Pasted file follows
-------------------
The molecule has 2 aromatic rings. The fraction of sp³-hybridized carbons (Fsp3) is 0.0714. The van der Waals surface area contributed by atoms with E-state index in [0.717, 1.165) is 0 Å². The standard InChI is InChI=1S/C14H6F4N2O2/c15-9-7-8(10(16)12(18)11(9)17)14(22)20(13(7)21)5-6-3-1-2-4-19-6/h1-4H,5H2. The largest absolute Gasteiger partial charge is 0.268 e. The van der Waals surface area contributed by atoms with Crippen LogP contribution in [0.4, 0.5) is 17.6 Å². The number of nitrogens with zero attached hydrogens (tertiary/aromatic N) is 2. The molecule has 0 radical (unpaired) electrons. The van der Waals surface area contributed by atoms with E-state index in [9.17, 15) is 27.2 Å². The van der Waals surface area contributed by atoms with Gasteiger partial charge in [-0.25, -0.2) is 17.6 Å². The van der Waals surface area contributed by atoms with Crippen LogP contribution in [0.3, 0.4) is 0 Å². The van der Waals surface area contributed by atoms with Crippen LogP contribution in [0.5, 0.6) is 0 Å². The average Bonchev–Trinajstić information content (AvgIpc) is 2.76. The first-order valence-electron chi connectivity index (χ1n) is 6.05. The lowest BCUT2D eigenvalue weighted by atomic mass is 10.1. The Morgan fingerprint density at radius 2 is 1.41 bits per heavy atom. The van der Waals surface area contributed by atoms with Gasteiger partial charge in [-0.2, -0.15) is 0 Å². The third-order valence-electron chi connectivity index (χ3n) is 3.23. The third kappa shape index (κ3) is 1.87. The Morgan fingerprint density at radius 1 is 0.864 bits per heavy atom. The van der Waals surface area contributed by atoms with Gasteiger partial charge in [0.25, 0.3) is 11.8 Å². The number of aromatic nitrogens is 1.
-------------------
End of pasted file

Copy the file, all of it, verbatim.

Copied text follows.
The molecule has 2 aromatic rings. The fraction of sp³-hybridized carbons (Fsp3) is 0.0714. The van der Waals surface area contributed by atoms with E-state index in [0.717, 1.165) is 0 Å². The standard InChI is InChI=1S/C14H6F4N2O2/c15-9-7-8(10(16)12(18)11(9)17)14(22)20(13(7)21)5-6-3-1-2-4-19-6/h1-4H,5H2. The largest absolute Gasteiger partial charge is 0.268 e. The van der Waals surface area contributed by atoms with Crippen LogP contribution in [0.4, 0.5) is 17.6 Å². The number of nitrogens with zero attached hydrogens (tertiary/aromatic N) is 2. The molecule has 0 radical (unpaired) electrons. The van der Waals surface area contributed by atoms with E-state index in [9.17, 15) is 27.2 Å². The van der Waals surface area contributed by atoms with Gasteiger partial charge in [-0.25, -0.2) is 17.6 Å². The van der Waals surface area contributed by atoms with Crippen LogP contribution in [0.3, 0.4) is 0 Å². The van der Waals surface area contributed by atoms with Crippen LogP contribution in [0.5, 0.6) is 0 Å². The average Bonchev–Trinajstić information content (AvgIpc) is 2.76. The first-order valence-electron chi connectivity index (χ1n) is 6.05. The lowest BCUT2D eigenvalue weighted by atomic mass is 10.1. The Morgan fingerprint density at radius 2 is 1.41 bits per heavy atom. The van der Waals surface area contributed by atoms with Gasteiger partial charge in [-0.2, -0.15) is 0 Å². The third-order valence-electron chi connectivity index (χ3n) is 3.23. The third kappa shape index (κ3) is 1.87. The Morgan fingerprint density at radius 1 is 0.864 bits per heavy atom. The van der Waals surface area contributed by atoms with Gasteiger partial charge in [0.25, 0.3) is 11.8 Å². The number of aromatic nitrogens is 1.